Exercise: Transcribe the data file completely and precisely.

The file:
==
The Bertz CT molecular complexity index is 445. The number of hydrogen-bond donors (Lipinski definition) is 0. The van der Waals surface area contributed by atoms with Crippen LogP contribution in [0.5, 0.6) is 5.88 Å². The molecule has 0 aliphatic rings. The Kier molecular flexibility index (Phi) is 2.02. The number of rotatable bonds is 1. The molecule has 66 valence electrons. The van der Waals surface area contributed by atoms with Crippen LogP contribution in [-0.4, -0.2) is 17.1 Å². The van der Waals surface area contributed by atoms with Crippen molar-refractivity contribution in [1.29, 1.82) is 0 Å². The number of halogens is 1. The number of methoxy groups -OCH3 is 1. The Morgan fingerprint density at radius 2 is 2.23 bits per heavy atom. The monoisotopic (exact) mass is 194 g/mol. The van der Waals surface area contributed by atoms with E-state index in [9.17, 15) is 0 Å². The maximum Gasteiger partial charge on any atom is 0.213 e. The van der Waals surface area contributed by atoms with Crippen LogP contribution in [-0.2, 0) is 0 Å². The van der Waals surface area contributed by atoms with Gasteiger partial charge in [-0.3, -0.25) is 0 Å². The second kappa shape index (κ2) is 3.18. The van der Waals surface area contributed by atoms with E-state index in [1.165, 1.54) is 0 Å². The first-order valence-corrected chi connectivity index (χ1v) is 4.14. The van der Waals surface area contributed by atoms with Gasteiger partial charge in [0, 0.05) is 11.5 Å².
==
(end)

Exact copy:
The Bertz CT molecular complexity index is 445. The number of hydrogen-bond donors (Lipinski definition) is 0. The van der Waals surface area contributed by atoms with Crippen LogP contribution in [0.5, 0.6) is 5.88 Å². The molecule has 0 aliphatic rings. The Kier molecular flexibility index (Phi) is 2.02. The number of rotatable bonds is 1. The molecule has 66 valence electrons. The van der Waals surface area contributed by atoms with Crippen LogP contribution in [-0.4, -0.2) is 17.1 Å². The van der Waals surface area contributed by atoms with Crippen molar-refractivity contribution in [1.29, 1.82) is 0 Å². The number of halogens is 1. The number of methoxy groups -OCH3 is 1. The Morgan fingerprint density at radius 2 is 2.23 bits per heavy atom. The monoisotopic (exact) mass is 194 g/mol. The van der Waals surface area contributed by atoms with E-state index in [9.17, 15) is 0 Å². The maximum Gasteiger partial charge on any atom is 0.213 e. The van der Waals surface area contributed by atoms with Crippen LogP contribution in [-0.2, 0) is 0 Å². The van der Waals surface area contributed by atoms with Gasteiger partial charge in [-0.3, -0.25) is 0 Å². The second kappa shape index (κ2) is 3.18. The van der Waals surface area contributed by atoms with E-state index in [1.165, 1.54) is 0 Å². The first-order valence-corrected chi connectivity index (χ1v) is 4.14. The van der Waals surface area contributed by atoms with Gasteiger partial charge in [0, 0.05) is 11.5 Å².